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Five Books to Read on the Road this Spring

If you’re like me, you’ve got to have a book with you whenever you travel. Regardless of whether you actually read it or not, it just doesn’t feel like you’re ready to hit the road until you know you have at least one, if not two, good books at the ready. Here are five recommendations from my book shelf that will give you something to do on your lazy days off or while you’re stopped for a break during a cross country drive.

14911491: New Revelations of the Americas Before Columbus and 1493: Uncovering the New World Columbus Created by Charles C. Mann

If you pick either of these books up, you’re going to notice they’re hefty. They might look like something that would be assigned in a college level history class. But, trust me; these are two of the best books I have read in quite a while! 1491 explores what the Americas were like before Christopher Columbus set sail. The picture of the “noble savage” who lived in harmony with nature, that many of us grew up with through elementary school, is totally altered in this solid work of research. Charles Mann goes to great lengths to argue a new image of Native Americans who greatly altered the land they lived on and who were more numerous than previously thought.

1493In 1493 Mann expertly ties together the causes and effects that literally touched every part of our earth: from the consequences of mosquito borne illnesses that led to the rise in slavery throughout the Americas to the discovery of the potato and maize that led to the change in population growth in Europe and Asia. Throughout both of these books you will be shocked by the massive loss of human life through the centuries, typically, all in the name of greed. If you want to totally revamp your way of looking at the world, read these books!

The Righteous MindThe Righteous Mind: Why Good People Are Divided by Politics and Religion by Jonathan Haidt

This book is perfect for the current political climate. I think most of us agree that people are generally good and want the best for others. But, somehow, nobody can agree on what that “best” thing is. The Righteous Mind explores the psychological reasons behind why people think the way they do when it comes to making decisions on what is moral and what is not. Mr. Haidt gives great examples from research studies that shed light on how we rationalize our gut reactions to make them appear like logical responses. He also gives advice on ways we can move away from being such a polarized society (hint: we need to actually talk to each other!). Mr. Haidt is obviously writing from a liberal perspective, but regardless of which side of the isle you’re on, this is a good insight into why the other side thinks the way they do!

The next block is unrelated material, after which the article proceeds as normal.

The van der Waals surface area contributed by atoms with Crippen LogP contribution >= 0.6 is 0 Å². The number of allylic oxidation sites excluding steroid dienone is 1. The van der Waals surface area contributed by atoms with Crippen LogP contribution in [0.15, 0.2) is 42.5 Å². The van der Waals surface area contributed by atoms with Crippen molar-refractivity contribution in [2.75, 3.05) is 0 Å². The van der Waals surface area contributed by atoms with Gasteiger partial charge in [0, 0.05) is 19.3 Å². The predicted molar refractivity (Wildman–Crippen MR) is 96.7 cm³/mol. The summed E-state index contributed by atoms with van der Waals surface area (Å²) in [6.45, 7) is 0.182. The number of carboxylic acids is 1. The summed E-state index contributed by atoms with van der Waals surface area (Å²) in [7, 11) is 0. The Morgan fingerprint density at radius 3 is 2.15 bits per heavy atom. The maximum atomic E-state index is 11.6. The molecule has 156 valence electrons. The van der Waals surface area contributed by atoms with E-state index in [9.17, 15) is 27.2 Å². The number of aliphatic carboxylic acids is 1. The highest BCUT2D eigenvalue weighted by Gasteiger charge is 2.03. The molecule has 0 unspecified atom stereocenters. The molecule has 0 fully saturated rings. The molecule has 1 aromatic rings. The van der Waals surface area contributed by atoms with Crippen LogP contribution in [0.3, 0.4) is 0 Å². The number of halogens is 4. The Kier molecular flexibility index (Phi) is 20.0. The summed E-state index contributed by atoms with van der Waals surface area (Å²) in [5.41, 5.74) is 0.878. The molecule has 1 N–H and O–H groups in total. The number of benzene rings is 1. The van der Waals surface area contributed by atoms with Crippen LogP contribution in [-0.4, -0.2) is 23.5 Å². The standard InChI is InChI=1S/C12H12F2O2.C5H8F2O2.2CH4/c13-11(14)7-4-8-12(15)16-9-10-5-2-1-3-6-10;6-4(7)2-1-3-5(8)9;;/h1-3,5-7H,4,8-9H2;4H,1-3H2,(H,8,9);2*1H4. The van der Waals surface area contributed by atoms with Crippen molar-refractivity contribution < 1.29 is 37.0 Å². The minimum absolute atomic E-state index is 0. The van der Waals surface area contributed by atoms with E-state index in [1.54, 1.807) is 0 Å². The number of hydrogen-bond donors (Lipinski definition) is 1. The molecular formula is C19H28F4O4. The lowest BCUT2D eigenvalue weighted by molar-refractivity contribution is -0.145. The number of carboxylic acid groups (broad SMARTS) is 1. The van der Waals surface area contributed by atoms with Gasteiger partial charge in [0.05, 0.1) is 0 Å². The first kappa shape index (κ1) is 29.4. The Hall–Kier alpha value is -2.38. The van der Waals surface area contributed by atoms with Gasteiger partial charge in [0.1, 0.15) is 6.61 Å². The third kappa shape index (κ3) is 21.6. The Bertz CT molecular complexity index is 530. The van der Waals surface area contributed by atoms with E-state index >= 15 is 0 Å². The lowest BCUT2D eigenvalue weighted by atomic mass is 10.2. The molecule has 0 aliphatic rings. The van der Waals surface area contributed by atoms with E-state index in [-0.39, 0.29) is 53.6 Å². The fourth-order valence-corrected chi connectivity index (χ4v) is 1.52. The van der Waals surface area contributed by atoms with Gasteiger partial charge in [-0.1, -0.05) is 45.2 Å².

WoolWool by Hugh Howey

I couldn’t write a list of book recommendations without having a post-apocalyptic, dystopian future science fiction novel! Wool follows Juliette who lives in a self-sustaining silo underground. Each level of the silo houses various components related to the survival of all who live within it. At the top of the silo is a giant array of TV screens with a view of the desolate, gray landscape outside. Every so often, someone from the small society of people in the silo is selected to go clean the lenses of the cameras that provide this view. Those who leave to complete this task never return.

Wool has the rare distinction of originally being a self-published book. It was so popular that it eventually became a New York Times bestseller and can be easily ordered online. If you enjoy “Wool”, there are two more books in the series: “Shift” and “Dust”. You won’t regret giving this one a try!

GirlOntheTrainThe Girl on the Train by Paula Hawkins

I’m not usually a “thriller” kind of guy, but my wife recommended I read The Girl on the Train and I wasn’t disappointed; I literally read it in two days. At the heart of this story is the murder of a woman named Megan. Like an itch you can’t quite scratch, discovering who murdered Megan is primarily told through the foggy perspective of Rachel, a severe alcoholic who isn’t over her ex-husband. Rachel spends her daily commute staring out the train window watching the old neighborhood in which she used to live. Her daily monitoring of activities could prove helpful in catching the killer or is that just the booze talking?

Not only is this book an exciting read, it was also released as a movie in October of 2016. If you’re like me, you enjoy comparing the book to the movie adaptation; although, let’s be honest, the movie is rarely superior!

Dustin Jeck is a Branch Manager for the Nursing division of Aureus Medical Group.

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